Browser fingerprints: A big privacy threat

A new technique helps advertisers identify you online -- without cookies, and with no easy way for you to fight back.

Forget cookies -- even the ultrasneaky, Flash-based "super cookies." A new type of tracking may identify you far more accurately than any cookie -- and you may never know it was there.

The method pulls together innocuous data about your browser, such as plug-ins, system fonts, and your operating system. Alone, they don't identify you. Together, they're a digital fingerprint.

It's like describing a person. Just saying "brown hair" won't identify anyone. But add in "5 feet, 10 inches tall," "chipped right front tooth," "size 12 shoes," and so on, and soon you have enough information to pull someone out of a crowd, even without their name, Social Security number, or any other of the usual identifiers.

Test your browser for unique identifiers without the risk: The Electronic Frontier Foundation, a privacy advocacy group, has set up an interesting online experiment at Panopticlick.eff.org. Panopticlick gathers little de­­tails about your browser and computer, mostly using Javascript. In my case, the information it gathered about my browser was enough to uniquely identify my surfing software out of more than 650,000 visitors.

More Than a Rumor

Peter Eckersley, a staff technologist with the EFF, says he and his colleagues decided to create the site when he heard rumors about this kind of tracking. He wanted to see how accurate it might be.

Well, it's pretty accurate. And as it turns out, its use is more than a rumor.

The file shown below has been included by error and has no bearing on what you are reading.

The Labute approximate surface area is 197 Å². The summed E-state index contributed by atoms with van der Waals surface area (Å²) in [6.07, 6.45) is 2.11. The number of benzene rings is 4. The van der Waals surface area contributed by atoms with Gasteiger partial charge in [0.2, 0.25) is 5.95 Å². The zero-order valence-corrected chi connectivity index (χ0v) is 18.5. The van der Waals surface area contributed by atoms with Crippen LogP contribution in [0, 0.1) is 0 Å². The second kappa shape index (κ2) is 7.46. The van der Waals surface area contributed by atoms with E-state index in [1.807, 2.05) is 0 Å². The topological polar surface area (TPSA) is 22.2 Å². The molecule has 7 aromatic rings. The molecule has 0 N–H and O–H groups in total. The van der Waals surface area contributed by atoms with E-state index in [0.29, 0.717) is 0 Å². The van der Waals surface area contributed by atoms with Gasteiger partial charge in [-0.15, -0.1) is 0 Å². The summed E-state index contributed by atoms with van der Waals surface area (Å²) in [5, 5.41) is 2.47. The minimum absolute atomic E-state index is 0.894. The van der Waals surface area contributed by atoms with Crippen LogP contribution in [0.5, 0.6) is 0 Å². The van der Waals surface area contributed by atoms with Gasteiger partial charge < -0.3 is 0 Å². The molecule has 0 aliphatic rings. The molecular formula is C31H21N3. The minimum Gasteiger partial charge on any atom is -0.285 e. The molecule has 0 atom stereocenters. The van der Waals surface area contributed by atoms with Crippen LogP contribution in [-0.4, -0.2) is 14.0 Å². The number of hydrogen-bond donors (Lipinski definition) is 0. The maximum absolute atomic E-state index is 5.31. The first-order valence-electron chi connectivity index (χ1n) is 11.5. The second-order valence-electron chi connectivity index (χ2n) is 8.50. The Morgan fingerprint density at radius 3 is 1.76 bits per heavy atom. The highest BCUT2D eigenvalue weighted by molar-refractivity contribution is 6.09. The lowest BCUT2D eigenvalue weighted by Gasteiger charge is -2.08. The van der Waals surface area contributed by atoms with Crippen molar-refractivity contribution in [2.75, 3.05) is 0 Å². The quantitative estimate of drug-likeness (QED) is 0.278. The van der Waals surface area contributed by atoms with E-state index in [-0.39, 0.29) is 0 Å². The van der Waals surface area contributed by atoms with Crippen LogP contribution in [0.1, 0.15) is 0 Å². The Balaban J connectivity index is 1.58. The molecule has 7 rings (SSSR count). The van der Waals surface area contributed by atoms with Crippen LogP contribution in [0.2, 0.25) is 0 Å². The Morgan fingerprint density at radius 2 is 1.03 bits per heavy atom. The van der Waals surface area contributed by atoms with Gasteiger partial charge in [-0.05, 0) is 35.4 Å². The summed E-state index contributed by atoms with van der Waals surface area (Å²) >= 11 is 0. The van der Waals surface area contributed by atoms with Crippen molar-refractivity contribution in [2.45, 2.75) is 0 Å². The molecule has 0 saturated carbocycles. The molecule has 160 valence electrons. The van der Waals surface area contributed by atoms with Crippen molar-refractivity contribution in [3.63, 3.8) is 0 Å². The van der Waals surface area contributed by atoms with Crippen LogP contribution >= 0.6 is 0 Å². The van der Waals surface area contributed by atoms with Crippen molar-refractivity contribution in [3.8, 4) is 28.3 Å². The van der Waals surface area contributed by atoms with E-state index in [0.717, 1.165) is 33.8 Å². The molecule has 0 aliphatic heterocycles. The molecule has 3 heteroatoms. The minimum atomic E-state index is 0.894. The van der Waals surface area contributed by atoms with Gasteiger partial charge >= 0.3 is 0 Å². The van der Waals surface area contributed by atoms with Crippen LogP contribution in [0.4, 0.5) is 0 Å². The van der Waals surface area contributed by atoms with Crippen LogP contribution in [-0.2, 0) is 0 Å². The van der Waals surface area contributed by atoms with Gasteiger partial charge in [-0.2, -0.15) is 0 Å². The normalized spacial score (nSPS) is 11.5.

Browser fingerprinting was developed for banks to employ to prevent fraud. But now one company, Scout Analytics, offers it as a service to Web sites, and it collects not just browser data but also data about how you type -- things like your typing speed and typing patterns.

This biometric signature, like the identifiers collected from the browser and the computer, can be gathered using JavaScript alone, making this form of tracking hard to block. Matt Shanahan, senior vice president of strategy at Scout Analytics, says that the company sells its service primarily to paid subscription sites, such as those offering real estate listings, and that it is keen to expand into marketing and advertising by helping sites track visitors in a way that, as he notes, is more accurate than using cookies. (Cookies can be deleted, which makes a repeat visit look like a new person to the site.)

Short of in-depth analysis of a given page, browser fingerprinting doesn't leave tracks, so it's hard to pinpoint sites that use it. But clearly advertisers want accurate tracking.

Is It Legal?

Can sites legally use this fingerprinting? Existing guidelines from the Network Advertising Initiative, an online advertiser group focused on industry self-regulation, wouldn't al­­low it if a target had opted out of it for use in behavioral advertising, according to Ari Schwartz, deputy director of the Center for Democracy and Technology.

But hard-set rules vary among business sectors and states. Because of this and other variables, its legality remains fuzzy. Schwartz adds that, hypothetically, a site could be in the clear if the practice was disclosed in those long privacy policies that nobody reads.

And countering the technique can be problematic. The EFF lists some options, but none are as simple and painless as deleting a cookie.

In the arms race between online advertisers and Web surfers, this new technology could be a pretty big gun.

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Erik Larkin

PC World (US online)
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